Climate Change is Kreplach!

As the young year’s second deep-freeze chills the country, there are plenty of skeptical musings about whether climate change is a real thing. This is nothing new: it happened in 2010 when Senator James Inhofe, Oklahoma Republican and vocal denier of global warming, built an igloo on Capitol Hill during what weather-wimp Washingtonians called the Snowpocalypse. If it’s snowy outside, the Inhofe crowd reckoned, then climate change, at least the speedy anthropogenic kind, must be a fraud.

But it’s not a fraud. It’s kreplach.

(This column was first posted on Debby’s blog site: Hungry Thirsty World)

Kreplach is an image-challenged dumpling of Eastern European origin, not so different in composition from tortellini, gyoza or wonton. It’s a thin dough wrapped around a meaty filling, a good way to extend leftovers and add some heft to a winter soup. Unlike any of its more popular culinary cousins — I’m looking at you, dim-sum — kreplach has never caught on. In fact, it is so famously reviled, there’s a joke about it.

Part of it has to be the name, which sounds like a dog upchucking. Another part of it is the irrational fear of something different — the same problems climate change has had for the last seven years or so: bad PR and a well-fanned flame of doubt in the face of overwhelming evidence.

And both climate change and kreplach have individual components that are easy for detractors to accept: meatballs in the case of kreplach, rising seas and weird weather for climate change. It’s only when the whole thing is put together that they run screaming from the room.

Don’t take it from me, listen to Michael Mann. So far, 2014 has been a pretty good year for Mann, the climate scientist who came up with the so-called hockey stick graph showing the suddenness of atmospheric warming, correlating it with the rise of the industrial age. He doesn’t make a big deal out of it, but he’s suffered a lot for telling this scientific truth: protesters with hockey sticks showing up on his lawn, numerous challenges to the veracity of his research and an accusation of fraud against him and his former academic home, the University of Virginia, launched by then-Virginia AG Ken Cuccinelli (Cuccinelli lost, twice).

A few days ago, Mann won approval to go forward with a defamation suit against a publication and a conservative think-tank that called him a fraud and likened him to Penn State child molester Jerry Sandusky. Earlier in January, he pinpointed the difficulty for those who want to do something to combat the effects of climate change in a New York Times op-ed.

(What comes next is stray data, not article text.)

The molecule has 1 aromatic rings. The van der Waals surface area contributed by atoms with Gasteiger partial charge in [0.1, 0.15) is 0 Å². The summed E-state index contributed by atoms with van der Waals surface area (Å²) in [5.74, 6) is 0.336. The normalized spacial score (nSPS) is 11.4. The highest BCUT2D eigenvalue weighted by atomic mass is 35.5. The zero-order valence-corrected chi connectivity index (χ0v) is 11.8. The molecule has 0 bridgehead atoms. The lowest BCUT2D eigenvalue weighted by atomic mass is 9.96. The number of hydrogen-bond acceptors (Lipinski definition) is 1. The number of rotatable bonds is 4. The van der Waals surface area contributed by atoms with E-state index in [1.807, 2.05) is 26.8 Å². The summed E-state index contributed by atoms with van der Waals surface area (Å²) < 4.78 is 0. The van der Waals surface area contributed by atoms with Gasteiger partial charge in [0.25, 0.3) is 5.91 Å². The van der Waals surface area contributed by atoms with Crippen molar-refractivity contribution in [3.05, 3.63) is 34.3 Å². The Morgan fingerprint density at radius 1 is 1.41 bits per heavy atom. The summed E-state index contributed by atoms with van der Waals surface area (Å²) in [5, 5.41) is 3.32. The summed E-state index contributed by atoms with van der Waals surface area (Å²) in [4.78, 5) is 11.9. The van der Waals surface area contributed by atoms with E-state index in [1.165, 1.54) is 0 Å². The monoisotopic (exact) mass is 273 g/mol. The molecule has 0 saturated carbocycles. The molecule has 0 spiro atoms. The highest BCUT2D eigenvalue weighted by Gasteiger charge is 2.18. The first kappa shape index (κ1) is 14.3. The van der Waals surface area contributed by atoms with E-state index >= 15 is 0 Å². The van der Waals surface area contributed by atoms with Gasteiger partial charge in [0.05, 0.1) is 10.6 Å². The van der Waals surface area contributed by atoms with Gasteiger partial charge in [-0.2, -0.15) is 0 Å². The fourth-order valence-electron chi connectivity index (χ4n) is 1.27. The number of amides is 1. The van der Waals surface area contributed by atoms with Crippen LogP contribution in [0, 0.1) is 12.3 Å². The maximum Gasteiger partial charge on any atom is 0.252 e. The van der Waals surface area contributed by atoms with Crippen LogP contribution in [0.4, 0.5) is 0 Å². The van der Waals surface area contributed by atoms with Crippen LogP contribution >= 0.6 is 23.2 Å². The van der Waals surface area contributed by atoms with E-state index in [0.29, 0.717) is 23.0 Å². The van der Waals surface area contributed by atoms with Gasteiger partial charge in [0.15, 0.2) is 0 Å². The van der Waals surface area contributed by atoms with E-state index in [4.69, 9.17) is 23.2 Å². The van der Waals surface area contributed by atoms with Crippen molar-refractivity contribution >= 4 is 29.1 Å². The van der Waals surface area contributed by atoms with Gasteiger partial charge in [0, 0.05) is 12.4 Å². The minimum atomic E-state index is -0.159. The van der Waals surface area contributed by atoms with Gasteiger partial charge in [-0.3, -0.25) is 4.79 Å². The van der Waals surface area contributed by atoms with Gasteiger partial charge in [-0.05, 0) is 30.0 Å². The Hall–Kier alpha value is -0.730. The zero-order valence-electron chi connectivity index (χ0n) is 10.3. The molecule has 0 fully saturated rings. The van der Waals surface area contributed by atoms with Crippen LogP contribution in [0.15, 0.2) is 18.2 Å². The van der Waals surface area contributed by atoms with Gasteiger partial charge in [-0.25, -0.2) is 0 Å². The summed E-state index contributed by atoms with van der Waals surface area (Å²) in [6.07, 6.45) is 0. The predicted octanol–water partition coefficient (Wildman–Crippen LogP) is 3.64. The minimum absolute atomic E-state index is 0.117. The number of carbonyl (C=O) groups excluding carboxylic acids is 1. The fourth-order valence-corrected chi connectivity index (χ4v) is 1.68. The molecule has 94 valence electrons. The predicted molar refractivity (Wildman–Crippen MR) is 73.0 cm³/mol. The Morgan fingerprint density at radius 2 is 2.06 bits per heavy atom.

For example, should we go full-bore on nuclear power? Invest in and deploy renewable energy — wind, solar and geothermal — on a huge scale? Price carbon emissions through cap-and-trade legislation or by imposing a carbon tax? Until the public fully understands the danger of our present trajectory, those debates are likely to continue to founder.

To make the public understand, he wrote, it’s time for scientists to speak out. Explain what climate change, what’s causing it, put the facts and the possibilities together in one tidy little dumpling — and then DO SOMETHING.

Mann isn’t alone in offering information to get folks off the dime. At the World Economic Forum’s Davos meeting of alleged movers and shakers, UN Secretary General Ban Ki-Moon beat the drum for business leaders to act to curb climate change impacts. NOAA found that 2013 tied for the fourth-warmest year on Earth in the modern record. Blogger Greg Laden offered a smart and funny answer to the denialist question, “If global warming is real, then why is it so cold?” The Daily Climate site tracked down the Newsweek reporter who wrote a nine-paragraph story in 1975 that discussed global cooling.

The story was accurate at the time, the reporter said, a short-term trend likely due to the build-up of soot and aerosols in the atmosphere from 1940 though the 1970s. By now, the long-ago article has become a touchstone for the likes of Inhofe, Rush Limbaugh and others who deny the link between human behavior and a changing climate. “I just hope people don’t think I think that way,” Peter Gwynne, the former Newsweek reporter, said in a post on January 10.  “When I wrote this story I did not see it as a blockbuster … It was just an intriguing piece about what a certain group in a certain niche of climatology was thinking.”

There’s a reason it’s so hard to get people to consider climate change as the whole kreplach. Since 2007, when the science of human-fueled climate change was much more widely accepted, there has been a concerted effort by those interested in keeping things just as they are, with no change in human behavior that might alter the changing climate’s course.

Don’t feel too gloomy. You’ll feel better if you have a kreplach or two.

(Want to make some? See recipes and photos, including the one above, at )

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